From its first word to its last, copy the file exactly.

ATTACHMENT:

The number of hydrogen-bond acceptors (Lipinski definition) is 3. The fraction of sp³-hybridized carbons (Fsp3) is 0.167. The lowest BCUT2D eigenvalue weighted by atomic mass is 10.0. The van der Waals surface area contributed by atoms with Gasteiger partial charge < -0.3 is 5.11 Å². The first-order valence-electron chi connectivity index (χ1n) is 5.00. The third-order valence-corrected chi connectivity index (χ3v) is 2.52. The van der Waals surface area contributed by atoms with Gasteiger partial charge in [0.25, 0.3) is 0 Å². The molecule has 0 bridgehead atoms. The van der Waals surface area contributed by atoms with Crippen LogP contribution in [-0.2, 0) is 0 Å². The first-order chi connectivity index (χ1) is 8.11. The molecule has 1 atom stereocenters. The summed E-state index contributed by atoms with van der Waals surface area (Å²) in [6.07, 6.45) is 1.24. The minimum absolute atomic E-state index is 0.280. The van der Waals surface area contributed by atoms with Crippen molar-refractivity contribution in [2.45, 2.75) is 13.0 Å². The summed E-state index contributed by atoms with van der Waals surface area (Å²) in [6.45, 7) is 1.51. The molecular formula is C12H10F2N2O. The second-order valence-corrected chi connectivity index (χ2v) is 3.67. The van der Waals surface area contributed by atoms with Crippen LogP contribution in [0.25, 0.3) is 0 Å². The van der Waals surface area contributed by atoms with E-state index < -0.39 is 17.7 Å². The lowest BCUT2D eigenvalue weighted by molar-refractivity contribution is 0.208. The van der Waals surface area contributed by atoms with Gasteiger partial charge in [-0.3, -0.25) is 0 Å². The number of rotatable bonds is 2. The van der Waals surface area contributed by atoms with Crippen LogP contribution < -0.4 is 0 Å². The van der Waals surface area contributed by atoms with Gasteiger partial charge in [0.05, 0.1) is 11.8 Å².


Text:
The number of hydrogen-bond acceptors (Lipinski definition) is 3. The fraction of sp³-hybridized carbons (Fsp3) is 0.167. The lowest BCUT2D eigenvalue weighted by atomic mass is 10.0. The van der Waals surface area contributed by atoms with Gasteiger partial charge < -0.3 is 5.11 Å². The first-order valence-electron chi connectivity index (χ1n) is 5.00. The third-order valence-corrected chi connectivity index (χ3v) is 2.52. The van der Waals surface area contributed by atoms with Gasteiger partial charge in [0.25, 0.3) is 0 Å². The molecule has 0 bridgehead atoms. The van der Waals surface area contributed by atoms with Crippen LogP contribution in [-0.2, 0) is 0 Å². The first-order chi connectivity index (χ1) is 8.11. The molecule has 1 atom stereocenters. The summed E-state index contributed by atoms with van der Waals surface area (Å²) in [6.07, 6.45) is 1.24. The minimum absolute atomic E-state index is 0.280. The van der Waals surface area contributed by atoms with Crippen molar-refractivity contribution in [2.45, 2.75) is 13.0 Å². The summed E-state index contributed by atoms with van der Waals surface area (Å²) in [6.45, 7) is 1.51. The molecular formula is C12H10F2N2O. The second-order valence-corrected chi connectivity index (χ2v) is 3.67. The van der Waals surface area contributed by atoms with Crippen LogP contribution in [0.25, 0.3) is 0 Å². The van der Waals surface area contributed by atoms with E-state index < -0.39 is 17.7 Å². The lowest BCUT2D eigenvalue weighted by molar-refractivity contribution is 0.208. The van der Waals surface area contributed by atoms with Gasteiger partial charge in [-0.3, -0.25) is 0 Å². The number of rotatable bonds is 2. The van der Waals surface area contributed by atoms with Crippen LogP contribution < -0.4 is 0 Å². The van der Waals surface area contributed by atoms with Gasteiger partial charge in [0.05, 0.1) is 11.8 Å².